Page updated 14th September 2016
Polsloe Priory, also known as St Katherine's Priory, was a Benedictine nunnery, founded around about 1159 and dissolved on 19 February 1539. It was one of only three priories in Devon to be founded by nuns. The original priory consisted of four main buildings around a quadrangle or cloister – a licence had been obtained for a burial ground when it was founded. The Priory was dedicated to St Katherine of Alexandria. The priory relied on rent from land in Polsloe, Cokesputt near Payhembury, Tudhays in Colyton and others, one of which was in Somerset, with an estimated income in 1635 of £164 8s 11¼d.
The first buildings were of timber, but were quickly replaced by more substantial structures. The surviving building, which is thought to date from 1310 to 1330, is the main part of the west range. It was originally built in local breccia and then rebuilt in the early 14th Century in the local sandstone. The ground floor was used as a storeroom with a parlour, while the upper floor was accommodation with a garderobe. The building has a 13th-century fireplace and has two stone corbels, of the same age, one of a man's head, and the other a woman's, both with carved head-dresses.
Bishop Grandisson's Register records the election of a new prioress, Juliana de Bruton on 1347 by twenty-one nuns, or rather twenty as two were found to have died. The Priory was never attached to a abbey, and hence, even with various estates paying tithes, the nuns were always pleading poverty. To supplement their income, they would accept peskendinares or paying guests. In 1397 they accepted Sir Henry Champernoun as a paying guest.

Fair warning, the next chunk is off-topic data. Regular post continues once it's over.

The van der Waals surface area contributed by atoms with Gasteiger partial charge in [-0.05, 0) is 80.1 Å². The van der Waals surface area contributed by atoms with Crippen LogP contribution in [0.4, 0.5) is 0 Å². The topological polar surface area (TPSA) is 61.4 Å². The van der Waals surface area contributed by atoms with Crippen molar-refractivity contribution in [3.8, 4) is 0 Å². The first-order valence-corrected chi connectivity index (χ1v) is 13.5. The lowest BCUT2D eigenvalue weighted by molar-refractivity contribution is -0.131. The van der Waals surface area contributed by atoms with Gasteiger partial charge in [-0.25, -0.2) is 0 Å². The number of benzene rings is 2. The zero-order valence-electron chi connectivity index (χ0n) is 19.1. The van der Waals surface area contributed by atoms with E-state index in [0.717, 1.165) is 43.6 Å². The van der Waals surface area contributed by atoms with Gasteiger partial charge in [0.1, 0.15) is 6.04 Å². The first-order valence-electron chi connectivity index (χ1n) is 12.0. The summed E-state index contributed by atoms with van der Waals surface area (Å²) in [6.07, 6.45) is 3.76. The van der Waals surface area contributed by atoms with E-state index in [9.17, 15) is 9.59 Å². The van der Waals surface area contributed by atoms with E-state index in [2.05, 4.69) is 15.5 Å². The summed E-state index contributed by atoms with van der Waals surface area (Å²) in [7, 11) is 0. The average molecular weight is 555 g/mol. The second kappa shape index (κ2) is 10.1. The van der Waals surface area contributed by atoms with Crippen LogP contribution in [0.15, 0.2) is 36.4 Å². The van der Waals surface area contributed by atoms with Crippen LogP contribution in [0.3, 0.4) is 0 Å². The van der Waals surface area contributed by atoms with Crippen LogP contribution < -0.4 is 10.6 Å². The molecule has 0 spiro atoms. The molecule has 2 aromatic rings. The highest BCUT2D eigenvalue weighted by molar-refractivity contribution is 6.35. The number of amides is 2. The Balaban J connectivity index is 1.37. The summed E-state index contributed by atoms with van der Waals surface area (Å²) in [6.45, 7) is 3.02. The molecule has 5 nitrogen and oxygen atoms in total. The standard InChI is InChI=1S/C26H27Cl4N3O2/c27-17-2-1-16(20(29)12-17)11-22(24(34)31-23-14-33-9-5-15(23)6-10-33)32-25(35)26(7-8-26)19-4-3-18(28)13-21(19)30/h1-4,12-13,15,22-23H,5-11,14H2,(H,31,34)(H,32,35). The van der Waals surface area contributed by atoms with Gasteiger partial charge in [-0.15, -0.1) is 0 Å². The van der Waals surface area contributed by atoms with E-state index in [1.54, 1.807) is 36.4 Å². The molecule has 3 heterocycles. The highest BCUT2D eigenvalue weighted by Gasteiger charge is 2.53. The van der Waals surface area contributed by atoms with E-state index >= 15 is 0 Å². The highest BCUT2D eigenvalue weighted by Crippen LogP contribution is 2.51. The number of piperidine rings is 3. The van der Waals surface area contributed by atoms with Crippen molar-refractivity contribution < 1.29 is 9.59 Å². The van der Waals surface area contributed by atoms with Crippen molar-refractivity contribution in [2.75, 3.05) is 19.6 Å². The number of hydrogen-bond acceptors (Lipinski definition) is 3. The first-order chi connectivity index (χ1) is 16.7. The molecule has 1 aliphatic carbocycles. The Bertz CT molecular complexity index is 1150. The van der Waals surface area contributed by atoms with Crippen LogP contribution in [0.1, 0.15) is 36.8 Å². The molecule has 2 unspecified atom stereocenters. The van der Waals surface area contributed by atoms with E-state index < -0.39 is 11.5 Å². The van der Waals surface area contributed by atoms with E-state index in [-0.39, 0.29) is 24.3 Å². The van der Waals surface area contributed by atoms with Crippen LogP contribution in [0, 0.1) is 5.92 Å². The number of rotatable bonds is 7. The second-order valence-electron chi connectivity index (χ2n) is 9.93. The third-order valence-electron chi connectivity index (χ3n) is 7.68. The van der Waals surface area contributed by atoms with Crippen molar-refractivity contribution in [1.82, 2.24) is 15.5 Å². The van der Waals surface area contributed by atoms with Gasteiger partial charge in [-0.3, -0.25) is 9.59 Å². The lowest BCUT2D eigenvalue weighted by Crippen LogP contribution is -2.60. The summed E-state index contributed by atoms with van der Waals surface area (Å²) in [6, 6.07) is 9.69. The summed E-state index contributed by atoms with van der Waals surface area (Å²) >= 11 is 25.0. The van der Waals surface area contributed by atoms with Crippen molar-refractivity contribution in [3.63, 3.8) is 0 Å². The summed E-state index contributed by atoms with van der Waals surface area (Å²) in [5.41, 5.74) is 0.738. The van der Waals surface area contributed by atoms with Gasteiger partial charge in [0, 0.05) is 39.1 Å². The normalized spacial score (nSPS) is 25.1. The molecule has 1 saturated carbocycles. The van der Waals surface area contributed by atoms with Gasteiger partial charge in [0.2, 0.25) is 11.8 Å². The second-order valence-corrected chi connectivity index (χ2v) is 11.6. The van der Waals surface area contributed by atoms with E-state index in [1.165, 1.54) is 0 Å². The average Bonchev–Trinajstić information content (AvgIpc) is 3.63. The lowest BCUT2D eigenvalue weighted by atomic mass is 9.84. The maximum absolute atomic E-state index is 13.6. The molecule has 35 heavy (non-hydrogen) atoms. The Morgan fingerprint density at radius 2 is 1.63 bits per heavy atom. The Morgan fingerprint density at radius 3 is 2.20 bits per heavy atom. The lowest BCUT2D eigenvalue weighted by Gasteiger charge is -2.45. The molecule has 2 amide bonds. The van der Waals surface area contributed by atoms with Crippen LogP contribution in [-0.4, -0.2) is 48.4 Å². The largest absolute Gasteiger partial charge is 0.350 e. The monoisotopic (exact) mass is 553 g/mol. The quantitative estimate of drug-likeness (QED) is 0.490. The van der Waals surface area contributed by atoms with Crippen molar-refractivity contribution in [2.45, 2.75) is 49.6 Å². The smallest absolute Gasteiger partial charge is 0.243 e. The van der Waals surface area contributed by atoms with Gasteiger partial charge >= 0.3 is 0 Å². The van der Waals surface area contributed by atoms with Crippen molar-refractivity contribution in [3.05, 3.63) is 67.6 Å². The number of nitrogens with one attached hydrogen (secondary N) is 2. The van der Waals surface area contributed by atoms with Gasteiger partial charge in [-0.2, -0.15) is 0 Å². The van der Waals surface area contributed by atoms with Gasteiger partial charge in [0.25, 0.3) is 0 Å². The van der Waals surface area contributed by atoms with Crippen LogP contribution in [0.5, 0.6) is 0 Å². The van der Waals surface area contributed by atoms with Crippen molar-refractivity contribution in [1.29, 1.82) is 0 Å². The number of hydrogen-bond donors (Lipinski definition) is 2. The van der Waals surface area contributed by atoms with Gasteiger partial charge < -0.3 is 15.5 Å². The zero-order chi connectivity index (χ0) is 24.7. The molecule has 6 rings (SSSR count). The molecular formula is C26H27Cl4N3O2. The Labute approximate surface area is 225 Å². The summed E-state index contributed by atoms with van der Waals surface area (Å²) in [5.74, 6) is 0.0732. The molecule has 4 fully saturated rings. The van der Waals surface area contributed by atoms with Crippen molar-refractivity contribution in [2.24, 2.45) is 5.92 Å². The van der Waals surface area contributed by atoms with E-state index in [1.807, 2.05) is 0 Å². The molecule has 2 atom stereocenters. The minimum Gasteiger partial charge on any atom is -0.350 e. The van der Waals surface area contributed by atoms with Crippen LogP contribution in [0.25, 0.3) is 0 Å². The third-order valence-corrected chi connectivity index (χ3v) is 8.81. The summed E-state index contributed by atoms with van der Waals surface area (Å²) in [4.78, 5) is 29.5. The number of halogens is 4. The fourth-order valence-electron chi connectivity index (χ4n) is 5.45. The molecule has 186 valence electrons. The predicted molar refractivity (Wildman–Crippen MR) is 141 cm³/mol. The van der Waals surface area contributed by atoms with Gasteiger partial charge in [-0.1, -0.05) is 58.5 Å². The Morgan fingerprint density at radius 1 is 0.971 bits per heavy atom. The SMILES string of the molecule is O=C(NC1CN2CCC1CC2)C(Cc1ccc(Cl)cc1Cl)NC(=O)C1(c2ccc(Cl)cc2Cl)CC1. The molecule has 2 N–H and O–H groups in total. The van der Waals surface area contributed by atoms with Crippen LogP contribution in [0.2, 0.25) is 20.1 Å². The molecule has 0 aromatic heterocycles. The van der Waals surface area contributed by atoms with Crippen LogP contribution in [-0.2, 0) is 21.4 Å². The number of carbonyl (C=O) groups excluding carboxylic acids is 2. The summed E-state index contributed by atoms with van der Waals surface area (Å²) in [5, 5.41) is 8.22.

A further discovery in 1934, during the excavation by the archeologist, Mr A W Everett, was a large number of glazed floor tiles. It emerged that two of the designs were of St Katherine's wheel and the sign of Sagittarius. The latter design depicted a centaur holding a bow in the right hand and an arrow in the left, with a helmet on the head. It was noted that the festival of St Katherine was on 25 November, under the sign of Sagittarius.
During the same excavations, a neatly-lined stone grave was discovered containing the skeleton of a man believed be Thomas Bannaster, the last chaplain of the Priory, who died about 1534. He had left money in his will to care for the nuns, which was just in time, given the change of circumstances they would find themselves in 1538. Further female skeletons were found in the cloister, who were probably prioresses.
The Mincinglake rises above Mincinglake Bridge on Stoke Hill and enters the Exe at Northbrook Park, where it is named the Northbrook. Many locals know it as the Panny. The stream ran past the Priory – the name was derived from the Anglo Saxon word moenchin, meaning nun.
The nuns dammed the stream further up the valley to create a fish lake, hence the nuns lake. The dam was investigated in 1936 by A W Everett who found that it was a curved construction of stone and earth, and measured 350ft in length, 140ft wide at the base and 30ft at the top. The lake covered an area of six acres and contained 15,000,000 gallons of water, which also acted as a mill pond for Polsloe Mill, a grist (corn) mill, at what was once Higher Polsloe, since demolished. The lake flowed through a small orchard before entering the lake. The lake was used as a tip after the war, and then the city council landscaped the area for the park. The dam is still visible, but all other traces have gone. The site of the mill is though to have been at the rear of a house called High Polsloe.